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Techniques in Liver Surgery. Edited by Mazziotti A, Cavallari A. (Pp 369; illustrated; price not given.) London: Greenwich Medical Media (distributed by Oxford University Press), 1997. ISBN 1 900151 251.
The first formal right hepatectomy was reported by Lortat-Jacob and Robert in 1952. Before that time surgeons tried to steer clear of liver surgery because of the risk of uncontrollable haemorrhage and the operative mortality rate of at least 20%. However a widening knowledge of segmental hepatic anatomy described by Couinaud in 1957, and elaborated by Bismuth in 1982, led to the development of safe resectional techniques for the various major segments of the liver so that intraoperative deaths have become rare events in elective liver surgery. The techniques of hepatobiliary surgery have developed rapidly and the subject is now recognised as a subspecialty in its own right to encompass very advanced procedures such as transplantation from living, related donors, split liver transplantation and neonatal liver replacement.
This book (dedicated to the memory of Professor Gozzetti of Bologna) is an atlas of every type of surgical technique applicable to liver surgery and is based on the work of the surgical department in Bologna over more than 15 years. A brief summary of current concepts of hepatic anatomy is followed by descriptions of the standard methods of liver resection as well as the more unusual and difficult operations designed to resect single segments such as the caudate lobe (segment 1), segment 4 or segment 8. Other topics include total vascular occlusion of the liver, which is a very valuable surgical technique for extensive tumours, intraoperative ultrasound, portal embolisation and the management of trauma. The surgery of cystic disease of the liver and tumours of the bile ducts is included and almost one third of the volume is devoted to a comprehensive review of the techniques of liver transplantation. I appreciated the inclusion of discussions on possible technical complications in many of the sections, especially as the authors detail the methods of management. These comments are valuable and extremely useful for any newcomer to liver surgery.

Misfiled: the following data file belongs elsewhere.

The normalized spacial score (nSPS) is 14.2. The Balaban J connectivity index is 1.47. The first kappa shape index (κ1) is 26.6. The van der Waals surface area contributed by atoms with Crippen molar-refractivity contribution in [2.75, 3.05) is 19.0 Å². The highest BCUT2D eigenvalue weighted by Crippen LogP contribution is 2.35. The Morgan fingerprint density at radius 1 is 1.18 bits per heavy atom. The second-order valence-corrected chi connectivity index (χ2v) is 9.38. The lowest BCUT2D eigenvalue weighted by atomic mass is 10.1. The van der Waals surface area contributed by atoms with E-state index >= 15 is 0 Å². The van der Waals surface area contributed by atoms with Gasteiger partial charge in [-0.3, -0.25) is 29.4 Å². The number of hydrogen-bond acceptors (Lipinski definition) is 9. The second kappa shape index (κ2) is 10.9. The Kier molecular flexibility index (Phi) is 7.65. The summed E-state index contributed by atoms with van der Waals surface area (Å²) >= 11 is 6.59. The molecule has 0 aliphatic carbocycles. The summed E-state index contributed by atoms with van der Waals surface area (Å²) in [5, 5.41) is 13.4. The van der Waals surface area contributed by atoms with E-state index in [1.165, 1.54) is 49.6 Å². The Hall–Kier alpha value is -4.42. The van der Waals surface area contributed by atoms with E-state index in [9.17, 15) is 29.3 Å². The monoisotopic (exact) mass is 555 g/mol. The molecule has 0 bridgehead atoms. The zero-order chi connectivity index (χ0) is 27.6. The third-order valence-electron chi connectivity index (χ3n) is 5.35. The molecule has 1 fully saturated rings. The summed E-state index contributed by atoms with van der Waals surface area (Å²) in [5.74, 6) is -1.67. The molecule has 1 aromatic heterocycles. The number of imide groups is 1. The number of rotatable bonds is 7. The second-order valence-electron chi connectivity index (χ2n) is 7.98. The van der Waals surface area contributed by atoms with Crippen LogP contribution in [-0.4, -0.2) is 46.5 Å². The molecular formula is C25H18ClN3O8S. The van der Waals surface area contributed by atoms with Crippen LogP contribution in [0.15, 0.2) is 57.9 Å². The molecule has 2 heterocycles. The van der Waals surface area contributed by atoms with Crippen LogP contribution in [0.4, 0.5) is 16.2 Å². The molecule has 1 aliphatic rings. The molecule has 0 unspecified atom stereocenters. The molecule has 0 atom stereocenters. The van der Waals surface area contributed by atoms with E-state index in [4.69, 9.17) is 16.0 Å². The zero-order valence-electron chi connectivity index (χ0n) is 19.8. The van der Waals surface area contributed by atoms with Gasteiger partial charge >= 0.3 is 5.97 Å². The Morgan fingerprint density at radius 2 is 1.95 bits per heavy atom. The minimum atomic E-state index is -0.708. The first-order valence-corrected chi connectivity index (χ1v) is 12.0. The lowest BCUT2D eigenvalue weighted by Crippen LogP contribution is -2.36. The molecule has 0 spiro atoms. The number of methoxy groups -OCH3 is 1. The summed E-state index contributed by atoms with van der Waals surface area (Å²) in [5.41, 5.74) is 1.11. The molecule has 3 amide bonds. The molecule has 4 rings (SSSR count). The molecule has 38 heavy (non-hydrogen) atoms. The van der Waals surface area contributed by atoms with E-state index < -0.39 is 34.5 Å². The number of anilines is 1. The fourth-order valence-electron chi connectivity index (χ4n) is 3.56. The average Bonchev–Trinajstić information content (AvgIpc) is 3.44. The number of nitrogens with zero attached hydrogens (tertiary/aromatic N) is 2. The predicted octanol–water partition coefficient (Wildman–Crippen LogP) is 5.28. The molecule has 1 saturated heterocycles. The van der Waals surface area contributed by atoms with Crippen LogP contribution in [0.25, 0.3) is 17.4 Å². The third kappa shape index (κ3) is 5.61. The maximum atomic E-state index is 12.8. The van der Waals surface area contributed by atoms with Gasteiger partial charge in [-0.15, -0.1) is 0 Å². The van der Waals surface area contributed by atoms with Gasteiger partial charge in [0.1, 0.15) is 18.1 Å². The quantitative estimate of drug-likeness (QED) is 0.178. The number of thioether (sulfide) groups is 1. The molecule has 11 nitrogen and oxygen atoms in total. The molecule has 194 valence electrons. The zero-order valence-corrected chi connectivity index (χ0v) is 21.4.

As a minor criticism I would have preferred the more general sections of the text to have been grouped at the beginning of the book to form an introduction to the chapters concerned with specific resectional techniques. It seems a little unusual to describe and illustrate all of the standard operations before introducing a discussion on the general principles of liver resection in section 14, and the indications for liver resection in section 18.
Throughout the text there are references to the results of the various operations, but these are, of necessity, rather restricted in scope and the reader would have to refer to other texts for further data.
The superb quality of the illustrations, produced in the department of anatomy in Bologna, provides the outstanding feature of this book, although it was a little disappointing to find that the section devoted to the resection of tumours of the extrahepatic bile ducts was not illustrated in the same manner and the intraoperative photographs used in this chapter lack the clarity of the illustrations in the other sections.
A potential purchaser of a book on liver resection can now choose from a wide range of texts but in my opinion this book should be high on the list. The technique of illustration avoids the simplification of the more usual type of line diagram and avoids the lack of clarity which often accompanies the reproduction of intraoperative photographs. It really does give a good impression of the “feel” of liver surgery and does not avoid discussion of the potential hazards. Furthermore although the book was designed primarily as a manual for liver surgeons I am sure that any gastroenterologist with an interest in liver medicine would appreciate the illustrations both as an extremely useful guide to the current surgical repertoire of liver surgery and as an extremely fine example of the art of the medical illustrator.
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